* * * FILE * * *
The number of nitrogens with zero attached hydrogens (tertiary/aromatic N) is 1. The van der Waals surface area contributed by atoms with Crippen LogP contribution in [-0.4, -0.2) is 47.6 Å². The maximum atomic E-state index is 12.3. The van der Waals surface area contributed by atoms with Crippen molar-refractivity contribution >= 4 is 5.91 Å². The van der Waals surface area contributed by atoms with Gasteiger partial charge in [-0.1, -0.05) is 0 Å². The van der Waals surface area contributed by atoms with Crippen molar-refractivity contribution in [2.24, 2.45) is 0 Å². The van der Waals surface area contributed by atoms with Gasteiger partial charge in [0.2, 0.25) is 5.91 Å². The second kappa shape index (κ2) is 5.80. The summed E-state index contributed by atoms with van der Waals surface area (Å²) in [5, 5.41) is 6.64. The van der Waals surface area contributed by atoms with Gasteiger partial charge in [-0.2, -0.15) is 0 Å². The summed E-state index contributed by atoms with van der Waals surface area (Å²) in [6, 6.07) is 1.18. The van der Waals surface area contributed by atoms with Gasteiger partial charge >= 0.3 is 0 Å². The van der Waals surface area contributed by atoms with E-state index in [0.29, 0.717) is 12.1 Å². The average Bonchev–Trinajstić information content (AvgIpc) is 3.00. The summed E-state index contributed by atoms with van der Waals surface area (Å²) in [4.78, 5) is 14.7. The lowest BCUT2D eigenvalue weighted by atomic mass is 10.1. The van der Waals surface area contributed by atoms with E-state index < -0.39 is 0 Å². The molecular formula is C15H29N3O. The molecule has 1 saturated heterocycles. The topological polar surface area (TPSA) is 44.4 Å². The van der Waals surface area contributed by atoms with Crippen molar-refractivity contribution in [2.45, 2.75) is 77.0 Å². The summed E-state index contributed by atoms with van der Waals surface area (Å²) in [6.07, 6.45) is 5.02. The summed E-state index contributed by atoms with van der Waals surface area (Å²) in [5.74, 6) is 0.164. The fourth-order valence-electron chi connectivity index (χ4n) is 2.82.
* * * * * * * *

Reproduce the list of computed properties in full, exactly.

The number of nitrogens with zero attached hydrogens (tertiary/aromatic N) is 1. The van der Waals surface area contributed by atoms with Crippen LogP contribution in [-0.4, -0.2) is 47.6 Å². The maximum atomic E-state index is 12.3. The van der Waals surface area contributed by atoms with Crippen molar-refractivity contribution >= 4 is 5.91 Å². The van der Waals surface area contributed by atoms with Gasteiger partial charge in [-0.1, -0.05) is 0 Å². The van der Waals surface area contributed by atoms with Crippen molar-refractivity contribution in [2.24, 2.45) is 0 Å². The van der Waals surface area contributed by atoms with Gasteiger partial charge in [0.2, 0.25) is 5.91 Å². The second kappa shape index (κ2) is 5.80. The summed E-state index contributed by atoms with van der Waals surface area (Å²) in [5, 5.41) is 6.64. The van der Waals surface area contributed by atoms with Gasteiger partial charge in [-0.2, -0.15) is 0 Å². The summed E-state index contributed by atoms with van der Waals surface area (Å²) in [6, 6.07) is 1.18. The van der Waals surface area contributed by atoms with Gasteiger partial charge >= 0.3 is 0 Å². The van der Waals surface area contributed by atoms with E-state index in [0.29, 0.717) is 12.1 Å². The average Bonchev–Trinajstić information content (AvgIpc) is 3.00. The summed E-state index contributed by atoms with van der Waals surface area (Å²) in [4.78, 5) is 14.7. The lowest BCUT2D eigenvalue weighted by atomic mass is 10.1. The van der Waals surface area contributed by atoms with E-state index < -0.39 is 0 Å². The molecular formula is C15H29N3O. The molecule has 1 saturated heterocycles. The topological polar surface area (TPSA) is 44.4 Å². The van der Waals surface area contributed by atoms with Crippen molar-refractivity contribution in [2.45, 2.75) is 77.0 Å². The summed E-state index contributed by atoms with van der Waals surface area (Å²) in [6.07, 6.45) is 5.02. The summed E-state index contributed by atoms with van der Waals surface area (Å²) in [5.74, 6) is 0.164. The fourth-order valence-electron chi connectivity index (χ4n) is 2.82.